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May 22, 2013 – Sawmills being a continual work in progress, it's a rare sawmiller who's not looking ahead at ways to improve.
Despite recent improvements at the Ontario mills (see our main article on Nairn Centre upgrades here), Mel Lemky is no exception. EACOM's vice-president of operations for Ontario sawmills brings a fresh perspective with his background in the B.C. Interior's sawmill sector. Discussing future plans in his Nairn Centre office, he lists a few potential opportunities facing the company's Ontario mills.
Currently the mills are fed with a variety of gang slashed and cut-to-length in-woods processing or mill slashing, none optimized. As senior vice-president forest management and operations, Brian Nicks explains, one hurdle is the historical wood flow (see story on the integrated Ontario operations here) . In many cases centrally located woods operations are feeding two EACOM mills with distinct needs, and possible other operations, making optimized bucking at a single mill a logistical challenge. Still, given the volume involved, Lemky says the potential is worth a serious look. "You're talking a potential lift of eight to 11 points."
Currently production from Gogama and Nairn Centre is dressed on two adjacent lines at Nairn. Lemky sees opportunity to create a more efficient flow.
"We're looking at the opportunity of moving to a single, high-production line to handle it all," he says. "The combined production is 250 million bdft, so it would have to be a very efficient, well-run line to handle that, but it can be done. We also have an excellent planer line in Elk Lake that is running only 1.5 shifts, so there may be room there to handle the little bit of extra flow or to take pressure off a single line here."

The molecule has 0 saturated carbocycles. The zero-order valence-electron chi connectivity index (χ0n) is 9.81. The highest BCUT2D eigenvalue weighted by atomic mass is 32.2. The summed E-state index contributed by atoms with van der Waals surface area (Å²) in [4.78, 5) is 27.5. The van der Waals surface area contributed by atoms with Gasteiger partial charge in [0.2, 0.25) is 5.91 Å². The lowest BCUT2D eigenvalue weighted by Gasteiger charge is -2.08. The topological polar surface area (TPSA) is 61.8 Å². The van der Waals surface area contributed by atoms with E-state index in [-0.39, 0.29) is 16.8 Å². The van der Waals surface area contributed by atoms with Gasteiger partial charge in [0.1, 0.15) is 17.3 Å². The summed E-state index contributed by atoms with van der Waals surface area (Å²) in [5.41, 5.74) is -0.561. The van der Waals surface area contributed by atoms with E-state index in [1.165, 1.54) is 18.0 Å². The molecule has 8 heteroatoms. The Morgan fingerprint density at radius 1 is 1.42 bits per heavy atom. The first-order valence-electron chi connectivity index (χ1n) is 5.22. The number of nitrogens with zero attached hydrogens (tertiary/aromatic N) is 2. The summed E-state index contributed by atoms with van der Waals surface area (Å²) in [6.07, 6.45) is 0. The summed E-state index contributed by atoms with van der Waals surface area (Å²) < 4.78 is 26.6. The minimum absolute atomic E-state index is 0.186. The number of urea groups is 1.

New small-log line
The Nairn Centre small-log line was shut down a few years back to adjust to slow markets and focus on making the single Optimil DBL line as efficient as possible. With improving markets, there may be room to add an efficient small-log line to tighten the log sorts and speed production.
"There are no immediate plans, but certainly you can see the potential for one here."
Still, not all opportunities require capital. Lemky says that with the right staff and outlook, significant improvements can be found almost anywhere. He cites a recent recovery project by the sawmill manager and his team as an example.
"They ran a project looking at tightening up a number of small things, and implemented it. We saw trim loss drop by 1.5 per cent. Continual gains like that are the key to success in sawmilling."
Lemky concludes that an overall drive to boost recovery will lead to EACOM's success as a Lumber company. Given the predicted combination of high demand and constrained supply, it will also be key in making the most from the forecast lumber "super-cycle" ahead.
"When in doubt, go back to recovery. Fix that and problems tend to go away."